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How Accountants Can Look at Their Work With Fresh Eyes


When the New Year rolls around, we make changes for our health and peace of mind. But we should also take a look at our work with fresh eyes.

Jan 23rd 2020
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Reassessing the health of our practices and how we work should be as important as taking stock in ourselves and our personal lives. Here are three ways accountants can to start to review and make the right changes this year:

1. Scrutinize Your Accounting Files

I’m talking about the electronic data and systems within your general ledger, not paper file folders. Some of my Xero client files are nearly seven years old. That’s seven years of transactions, contacts, bank-feed changes and software updates.

I noticed the other day that some of my bank rules weren’t working because of changes in the bank’s data formatting. The rules were built on the “Payee” field, but the bank’s updates meant that the identifiable information was now posting in the “Reference” field.

I created new rules, and a few days later, reviewed the entire list of bank rules. Not only did I delete the rules that failed because of the interface changes, I also found many rules for vendors the client was no longer using.

Another place in an accounting file that deserves some attention is in your Contacts. For example, I have found that in Xero, the Reference data from the bank, which can include unique transaction details, often becomes the Contact. This means that the same vendor may have dozens of contacts. Using the merge feature to combine Contacts can help to clean up the file.

2. Peek At Processes

As accountants, we are creatures of habit. Something that works well enough for us, is… well enough. We want to check tasks from our list and move to the next thing, but in that rush, we may be ignoring opportunities for efficiency. The New Year is a great time to look at each client’s processes from a 30,000-foot view, taking in the whole picture rather than a micro focus on a specific task.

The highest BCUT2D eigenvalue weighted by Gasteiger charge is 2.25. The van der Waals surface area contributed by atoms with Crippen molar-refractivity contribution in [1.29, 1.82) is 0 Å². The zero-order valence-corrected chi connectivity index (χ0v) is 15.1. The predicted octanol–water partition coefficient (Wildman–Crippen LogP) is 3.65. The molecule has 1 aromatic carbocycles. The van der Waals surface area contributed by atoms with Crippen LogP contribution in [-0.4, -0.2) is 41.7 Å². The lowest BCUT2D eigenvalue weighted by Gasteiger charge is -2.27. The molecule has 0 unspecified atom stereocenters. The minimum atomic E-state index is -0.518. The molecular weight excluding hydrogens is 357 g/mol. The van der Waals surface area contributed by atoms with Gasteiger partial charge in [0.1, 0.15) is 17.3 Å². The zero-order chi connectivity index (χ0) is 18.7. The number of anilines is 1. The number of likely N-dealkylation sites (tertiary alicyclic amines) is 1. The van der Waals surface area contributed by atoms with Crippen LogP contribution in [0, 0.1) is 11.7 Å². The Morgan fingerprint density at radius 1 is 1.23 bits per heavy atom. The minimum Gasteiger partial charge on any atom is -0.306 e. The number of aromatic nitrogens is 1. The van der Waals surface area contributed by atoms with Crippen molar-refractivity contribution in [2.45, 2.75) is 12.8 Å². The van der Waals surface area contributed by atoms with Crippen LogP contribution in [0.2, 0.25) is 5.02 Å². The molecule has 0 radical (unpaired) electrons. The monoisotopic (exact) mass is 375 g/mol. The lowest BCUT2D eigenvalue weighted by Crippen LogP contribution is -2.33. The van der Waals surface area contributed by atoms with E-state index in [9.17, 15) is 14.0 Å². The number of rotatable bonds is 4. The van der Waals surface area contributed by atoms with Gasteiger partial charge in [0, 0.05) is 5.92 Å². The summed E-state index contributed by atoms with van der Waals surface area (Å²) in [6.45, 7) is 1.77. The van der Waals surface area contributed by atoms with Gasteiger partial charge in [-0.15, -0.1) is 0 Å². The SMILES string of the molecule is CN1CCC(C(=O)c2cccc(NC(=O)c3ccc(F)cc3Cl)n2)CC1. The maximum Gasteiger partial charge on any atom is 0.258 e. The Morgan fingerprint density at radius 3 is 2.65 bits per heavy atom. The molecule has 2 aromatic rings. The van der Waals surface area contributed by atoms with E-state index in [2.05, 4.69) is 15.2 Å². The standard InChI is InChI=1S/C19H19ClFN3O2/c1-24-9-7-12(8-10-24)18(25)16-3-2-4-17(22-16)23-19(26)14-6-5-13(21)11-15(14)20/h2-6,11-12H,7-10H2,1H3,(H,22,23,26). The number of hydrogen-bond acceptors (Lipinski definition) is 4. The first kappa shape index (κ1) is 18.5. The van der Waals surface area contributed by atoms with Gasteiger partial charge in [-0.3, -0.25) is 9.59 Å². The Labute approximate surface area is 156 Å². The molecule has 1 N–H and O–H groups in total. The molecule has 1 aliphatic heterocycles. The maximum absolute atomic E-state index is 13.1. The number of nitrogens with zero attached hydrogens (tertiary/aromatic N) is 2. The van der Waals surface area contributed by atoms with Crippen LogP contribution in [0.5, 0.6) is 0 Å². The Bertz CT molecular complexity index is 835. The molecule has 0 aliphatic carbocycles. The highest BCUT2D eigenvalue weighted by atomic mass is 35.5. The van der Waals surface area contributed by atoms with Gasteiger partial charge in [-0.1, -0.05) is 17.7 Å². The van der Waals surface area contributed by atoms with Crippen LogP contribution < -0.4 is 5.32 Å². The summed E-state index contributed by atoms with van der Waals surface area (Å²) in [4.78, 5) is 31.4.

I was recently on a coaching call with a firm owner in Texas and she was sharing with me the processes that she was beginning to document for each client. On her screen I noticed that she was paying a consultant by logging into the bank twice a month and creating an electronic check that would be mailed to him.

On the line above, the payroll process documentation told me that she was using a provider that also would pay contractors directly, so I asked her why she was not using the payroll provider for this contractor’s bills. Her response was that she had begun using the bank check before they needed payroll, so she continued to do it the same way and had never considered consolidating the two processes, although it made lots of sense. She certainly would have come to the same realization had she stopped to consider processes for this client, but it took a fresh set of eyes to see something so clearly from a macro level.

3. Examine Your Tech

I am often asked about the best software for a certain function of the accounting cycle and my answer is always “it depends.” Why? Because, by definition, cloud software changes constantly. The same power that enables incremental product updates also gives developers the freedom to add new features.

We have seen, especially in the last two years, multiple apps crossing out of their lanes and into another with regards to functionality. Apps that were built as payment processors are now offering financing in the way of branded credit cards. Software that was created to streamline payroll are now leaning into human resources. Add pricing changes to the pile and it gets even more complex.

What this means for firm owners is that the app that may have been the best fit when a client came onboard might not be the best fit anymore. By taking a deliberate look at the client’s requirements and comparing to current offerings, you may save time, money or both.

So, I challenge you to in the final days of January to scrutinize, peek and examine and start with an easy New Year’s resolution win!

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